After their daughter was murdered in 2002, Sally and Bob Dowler set up Milly's Fund to raise awareness about teenager safety to parents.
Last year, O2 chose the fund as its Charity of Choice and drafted in Jackie Cooper PR to come up with a campaign to enable the mobile giant to promote the charity's aims.
To develop a campaign that could involve O2 staff and lend itself to O2 in-store marketing initiatives. To raise awareness of the initiative among parents, children and the general public.
Strategy and Plan
To launch the Teach UR Mum 2 Txt PR campaign, O2, JCPR and Milly's Fund decided to produce and distribute booklets to children and adults offering advice about how to text.
After receiving endorsement from personal safety charity Suzy Lamplugh Trust (SLT), JCPR and O2 timed the launch of the campaign to coincide with Family Awareness Day during SLT's National Safety Week. The team then offered exclusive controlled interviews with the Dowlers to The Times, The Sun and the Evening Standard to achieve high-impact national coverage on the day of the launch.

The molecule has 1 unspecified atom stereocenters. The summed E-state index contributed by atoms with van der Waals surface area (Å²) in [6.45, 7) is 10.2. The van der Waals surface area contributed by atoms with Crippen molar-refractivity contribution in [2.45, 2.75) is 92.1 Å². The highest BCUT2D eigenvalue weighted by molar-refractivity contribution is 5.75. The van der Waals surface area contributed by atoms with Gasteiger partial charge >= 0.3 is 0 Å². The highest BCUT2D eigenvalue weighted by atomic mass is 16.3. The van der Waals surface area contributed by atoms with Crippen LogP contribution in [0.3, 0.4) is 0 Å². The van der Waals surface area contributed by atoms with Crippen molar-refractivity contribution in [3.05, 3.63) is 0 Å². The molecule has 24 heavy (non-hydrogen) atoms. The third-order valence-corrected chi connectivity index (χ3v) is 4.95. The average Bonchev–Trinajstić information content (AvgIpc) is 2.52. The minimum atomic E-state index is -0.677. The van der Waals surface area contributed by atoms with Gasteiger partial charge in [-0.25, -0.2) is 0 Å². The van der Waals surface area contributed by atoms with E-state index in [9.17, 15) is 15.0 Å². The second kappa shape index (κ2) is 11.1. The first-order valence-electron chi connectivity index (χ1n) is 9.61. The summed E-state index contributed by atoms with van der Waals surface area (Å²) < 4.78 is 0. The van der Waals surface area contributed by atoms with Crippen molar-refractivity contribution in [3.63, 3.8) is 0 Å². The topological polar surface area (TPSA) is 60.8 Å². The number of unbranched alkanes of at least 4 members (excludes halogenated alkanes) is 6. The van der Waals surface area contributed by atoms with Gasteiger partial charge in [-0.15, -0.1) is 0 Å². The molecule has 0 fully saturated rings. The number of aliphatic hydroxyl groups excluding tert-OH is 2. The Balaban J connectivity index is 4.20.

A photocall and press conference with Suzy Lamplugh's husband Peter and the Dowlers, including Milly's 17-year-old sister, was arranged, followed by interviews with the BBC to support the corporation's 'Talking Teenagers' initiative. Over the next three months, the Dowlers gave interviews in regions where O2's 'how 2 txt' training bus was touring in an attempt to interest local communities in the campaign.
Measurement and Evaluation
The campaign generated 162 print articles, including a front-page news story in The Times and coverage in six other nationals. There was extensive regional and online coverage, and 125 broadcast pieces appeared on TV. Three national and 11 local BBC radio stations covered the story, along with several programmes aimed at teens, such as Newsround and Radio 1 Newsbeat. According to Metrica, 58 per cent of UK adults were reached, with each exposed to the campaign an average of 2.1 times.
All coverage conveyed the key personal safety message. Demand for the 125,000 booklets was so high following the campaign that O2 raised funds to print another 500,000. The campaign is still ongoing, with O2's in-house team working closely with BBC Radio Derby to provide texting clinics.
However, there was some negative feedback. 'The photocall wasn't well organised,' says The Daily Telegraph news reporter Nicole Martin. 'We felt broadcasters were treated better than the press.'